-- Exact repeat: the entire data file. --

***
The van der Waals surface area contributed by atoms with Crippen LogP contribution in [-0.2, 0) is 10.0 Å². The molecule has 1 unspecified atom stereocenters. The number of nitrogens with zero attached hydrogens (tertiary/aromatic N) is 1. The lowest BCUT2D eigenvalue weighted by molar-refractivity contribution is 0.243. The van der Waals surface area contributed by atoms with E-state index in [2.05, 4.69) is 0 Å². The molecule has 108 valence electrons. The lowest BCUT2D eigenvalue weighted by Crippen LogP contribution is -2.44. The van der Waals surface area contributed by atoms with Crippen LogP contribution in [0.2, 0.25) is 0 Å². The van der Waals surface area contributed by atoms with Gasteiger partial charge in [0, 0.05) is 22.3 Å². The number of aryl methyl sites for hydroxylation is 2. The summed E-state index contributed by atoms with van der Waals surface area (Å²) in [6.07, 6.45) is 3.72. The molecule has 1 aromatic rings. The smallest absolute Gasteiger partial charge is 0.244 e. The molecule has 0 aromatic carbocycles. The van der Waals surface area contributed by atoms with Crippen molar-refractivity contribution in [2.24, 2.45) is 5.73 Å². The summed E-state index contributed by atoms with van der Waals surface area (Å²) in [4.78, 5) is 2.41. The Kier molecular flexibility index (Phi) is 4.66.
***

The van der Waals surface area contributed by atoms with Crippen LogP contribution in [-0.2, 0) is 10.0 Å². The molecule has 1 unspecified atom stereocenters. The number of nitrogens with zero attached hydrogens (tertiary/aromatic N) is 1. The lowest BCUT2D eigenvalue weighted by molar-refractivity contribution is 0.243. The van der Waals surface area contributed by atoms with E-state index in [2.05, 4.69) is 0 Å². The molecule has 108 valence electrons. The lowest BCUT2D eigenvalue weighted by Crippen LogP contribution is -2.44. The van der Waals surface area contributed by atoms with Crippen LogP contribution in [0.2, 0.25) is 0 Å². The van der Waals surface area contributed by atoms with Gasteiger partial charge in [0, 0.05) is 22.3 Å². The number of aryl methyl sites for hydroxylation is 2. The summed E-state index contributed by atoms with van der Waals surface area (Å²) in [6.07, 6.45) is 3.72. The molecule has 1 aromatic rings. The smallest absolute Gasteiger partial charge is 0.244 e. The molecule has 0 aromatic carbocycles. The van der Waals surface area contributed by atoms with Crippen molar-refractivity contribution in [2.24, 2.45) is 5.73 Å². The summed E-state index contributed by atoms with van der Waals surface area (Å²) in [4.78, 5) is 2.41. The Kier molecular flexibility index (Phi) is 4.66.